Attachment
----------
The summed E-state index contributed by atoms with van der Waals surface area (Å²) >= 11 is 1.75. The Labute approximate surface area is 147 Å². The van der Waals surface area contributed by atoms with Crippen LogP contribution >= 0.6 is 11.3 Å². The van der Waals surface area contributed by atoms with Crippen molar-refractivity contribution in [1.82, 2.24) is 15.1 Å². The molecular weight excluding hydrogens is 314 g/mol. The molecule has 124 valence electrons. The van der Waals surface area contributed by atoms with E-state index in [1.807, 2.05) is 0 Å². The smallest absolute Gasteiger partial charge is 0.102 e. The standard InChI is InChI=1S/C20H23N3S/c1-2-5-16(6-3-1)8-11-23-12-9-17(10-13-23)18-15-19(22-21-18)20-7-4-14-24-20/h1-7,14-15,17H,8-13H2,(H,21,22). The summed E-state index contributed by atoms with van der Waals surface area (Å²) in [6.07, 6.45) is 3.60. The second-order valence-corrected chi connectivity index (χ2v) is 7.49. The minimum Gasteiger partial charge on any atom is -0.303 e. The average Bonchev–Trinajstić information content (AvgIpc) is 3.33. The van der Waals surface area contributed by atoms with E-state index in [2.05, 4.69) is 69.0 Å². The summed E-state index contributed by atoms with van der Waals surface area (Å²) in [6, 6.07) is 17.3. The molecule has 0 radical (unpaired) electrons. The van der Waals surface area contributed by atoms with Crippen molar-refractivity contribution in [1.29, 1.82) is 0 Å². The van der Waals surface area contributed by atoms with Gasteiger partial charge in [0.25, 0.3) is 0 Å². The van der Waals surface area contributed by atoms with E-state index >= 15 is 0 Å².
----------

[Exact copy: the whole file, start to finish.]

The summed E-state index contributed by atoms with van der Waals surface area (Å²) >= 11 is 1.75. The Labute approximate surface area is 147 Å². The van der Waals surface area contributed by atoms with Crippen LogP contribution >= 0.6 is 11.3 Å². The van der Waals surface area contributed by atoms with Crippen molar-refractivity contribution in [1.82, 2.24) is 15.1 Å². The molecular weight excluding hydrogens is 314 g/mol. The molecule has 124 valence electrons. The van der Waals surface area contributed by atoms with E-state index in [1.807, 2.05) is 0 Å². The smallest absolute Gasteiger partial charge is 0.102 e. The standard InChI is InChI=1S/C20H23N3S/c1-2-5-16(6-3-1)8-11-23-12-9-17(10-13-23)18-15-19(22-21-18)20-7-4-14-24-20/h1-7,14-15,17H,8-13H2,(H,21,22). The summed E-state index contributed by atoms with van der Waals surface area (Å²) in [6.07, 6.45) is 3.60. The second-order valence-corrected chi connectivity index (χ2v) is 7.49. The minimum Gasteiger partial charge on any atom is -0.303 e. The average Bonchev–Trinajstić information content (AvgIpc) is 3.33. The van der Waals surface area contributed by atoms with E-state index in [2.05, 4.69) is 69.0 Å². The summed E-state index contributed by atoms with van der Waals surface area (Å²) in [6, 6.07) is 17.3. The molecule has 0 radical (unpaired) electrons. The van der Waals surface area contributed by atoms with Crippen molar-refractivity contribution in [1.29, 1.82) is 0 Å². The van der Waals surface area contributed by atoms with Gasteiger partial charge in [0.25, 0.3) is 0 Å². The van der Waals surface area contributed by atoms with E-state index >= 15 is 0 Å².